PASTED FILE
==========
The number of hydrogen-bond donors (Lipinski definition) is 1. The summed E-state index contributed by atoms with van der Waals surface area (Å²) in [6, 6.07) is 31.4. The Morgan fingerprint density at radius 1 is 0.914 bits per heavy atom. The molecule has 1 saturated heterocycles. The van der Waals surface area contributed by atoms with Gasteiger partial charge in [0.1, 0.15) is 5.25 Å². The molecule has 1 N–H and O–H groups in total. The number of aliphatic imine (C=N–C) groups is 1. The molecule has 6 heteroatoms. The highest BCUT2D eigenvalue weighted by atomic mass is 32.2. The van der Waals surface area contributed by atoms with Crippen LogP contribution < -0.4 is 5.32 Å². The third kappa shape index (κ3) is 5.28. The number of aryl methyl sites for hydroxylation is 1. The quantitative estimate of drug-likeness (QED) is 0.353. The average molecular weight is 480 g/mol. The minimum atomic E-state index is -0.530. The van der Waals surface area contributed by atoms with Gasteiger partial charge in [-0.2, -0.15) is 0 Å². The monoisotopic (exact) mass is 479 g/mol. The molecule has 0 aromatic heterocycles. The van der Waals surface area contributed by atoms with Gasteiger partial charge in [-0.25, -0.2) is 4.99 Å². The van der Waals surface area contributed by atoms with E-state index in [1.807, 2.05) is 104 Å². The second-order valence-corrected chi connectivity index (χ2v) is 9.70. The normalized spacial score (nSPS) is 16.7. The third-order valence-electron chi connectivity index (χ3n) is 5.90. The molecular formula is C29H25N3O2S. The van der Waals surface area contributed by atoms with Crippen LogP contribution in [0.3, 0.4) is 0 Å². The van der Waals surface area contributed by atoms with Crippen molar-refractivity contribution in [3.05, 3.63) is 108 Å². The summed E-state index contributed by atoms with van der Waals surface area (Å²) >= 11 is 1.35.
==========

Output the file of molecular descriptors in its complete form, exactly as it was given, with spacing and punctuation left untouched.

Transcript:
The number of hydrogen-bond donors (Lipinski definition) is 1. The summed E-state index contributed by atoms with van der Waals surface area (Å²) in [6, 6.07) is 31.4. The Morgan fingerprint density at radius 1 is 0.914 bits per heavy atom. The molecule has 1 saturated heterocycles. The van der Waals surface area contributed by atoms with Gasteiger partial charge in [0.1, 0.15) is 5.25 Å². The molecule has 1 N–H and O–H groups in total. The number of aliphatic imine (C=N–C) groups is 1. The molecule has 6 heteroatoms. The highest BCUT2D eigenvalue weighted by atomic mass is 32.2. The van der Waals surface area contributed by atoms with Crippen LogP contribution < -0.4 is 5.32 Å². The third kappa shape index (κ3) is 5.28. The number of aryl methyl sites for hydroxylation is 1. The quantitative estimate of drug-likeness (QED) is 0.353. The average molecular weight is 480 g/mol. The minimum atomic E-state index is -0.530. The van der Waals surface area contributed by atoms with Gasteiger partial charge in [-0.2, -0.15) is 0 Å². The monoisotopic (exact) mass is 479 g/mol. The molecule has 0 aromatic heterocycles. The van der Waals surface area contributed by atoms with Gasteiger partial charge in [-0.25, -0.2) is 4.99 Å². The van der Waals surface area contributed by atoms with E-state index in [1.807, 2.05) is 104 Å². The second-order valence-corrected chi connectivity index (χ2v) is 9.70. The normalized spacial score (nSPS) is 16.7. The third-order valence-electron chi connectivity index (χ3n) is 5.90. The molecular formula is C29H25N3O2S. The van der Waals surface area contributed by atoms with Crippen LogP contribution in [0.3, 0.4) is 0 Å². The van der Waals surface area contributed by atoms with Crippen molar-refractivity contribution in [3.05, 3.63) is 108 Å². The summed E-state index contributed by atoms with van der Waals surface area (Å²) >= 11 is 1.35.